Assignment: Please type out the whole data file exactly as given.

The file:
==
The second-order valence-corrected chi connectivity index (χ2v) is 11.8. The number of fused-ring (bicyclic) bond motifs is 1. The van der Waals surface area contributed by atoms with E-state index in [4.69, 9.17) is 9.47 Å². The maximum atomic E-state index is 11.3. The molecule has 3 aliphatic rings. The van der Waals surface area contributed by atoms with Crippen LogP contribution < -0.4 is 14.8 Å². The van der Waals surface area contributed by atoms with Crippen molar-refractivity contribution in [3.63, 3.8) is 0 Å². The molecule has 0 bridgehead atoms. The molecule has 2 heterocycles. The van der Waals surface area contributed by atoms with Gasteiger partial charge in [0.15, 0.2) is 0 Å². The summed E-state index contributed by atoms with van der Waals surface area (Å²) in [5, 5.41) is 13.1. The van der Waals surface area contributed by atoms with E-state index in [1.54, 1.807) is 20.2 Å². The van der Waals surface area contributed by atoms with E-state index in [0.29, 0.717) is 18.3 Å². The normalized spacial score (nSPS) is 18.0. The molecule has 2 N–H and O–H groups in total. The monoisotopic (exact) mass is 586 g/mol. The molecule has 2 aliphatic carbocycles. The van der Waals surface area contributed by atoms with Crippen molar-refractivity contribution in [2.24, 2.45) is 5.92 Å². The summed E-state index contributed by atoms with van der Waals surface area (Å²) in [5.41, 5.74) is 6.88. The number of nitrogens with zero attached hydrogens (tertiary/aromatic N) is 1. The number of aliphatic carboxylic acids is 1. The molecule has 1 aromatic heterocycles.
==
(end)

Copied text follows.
The second-order valence-corrected chi connectivity index (χ2v) is 11.8. The number of fused-ring (bicyclic) bond motifs is 1. The van der Waals surface area contributed by atoms with E-state index in [4.69, 9.17) is 9.47 Å². The maximum atomic E-state index is 11.3. The molecule has 3 aliphatic rings. The van der Waals surface area contributed by atoms with Crippen LogP contribution < -0.4 is 14.8 Å². The van der Waals surface area contributed by atoms with Crippen molar-refractivity contribution in [3.63, 3.8) is 0 Å². The molecule has 0 bridgehead atoms. The molecule has 2 heterocycles. The van der Waals surface area contributed by atoms with Gasteiger partial charge in [0.15, 0.2) is 0 Å². The summed E-state index contributed by atoms with van der Waals surface area (Å²) in [5, 5.41) is 13.1. The van der Waals surface area contributed by atoms with E-state index in [1.54, 1.807) is 20.2 Å². The van der Waals surface area contributed by atoms with E-state index in [0.29, 0.717) is 18.3 Å². The normalized spacial score (nSPS) is 18.0. The molecule has 2 N–H and O–H groups in total. The monoisotopic (exact) mass is 586 g/mol. The molecule has 2 aliphatic carbocycles. The van der Waals surface area contributed by atoms with Crippen molar-refractivity contribution in [2.24, 2.45) is 5.92 Å². The summed E-state index contributed by atoms with van der Waals surface area (Å²) in [5.41, 5.74) is 6.88. The number of nitrogens with zero attached hydrogens (tertiary/aromatic N) is 1. The number of aliphatic carboxylic acids is 1. The molecule has 1 aromatic heterocycles.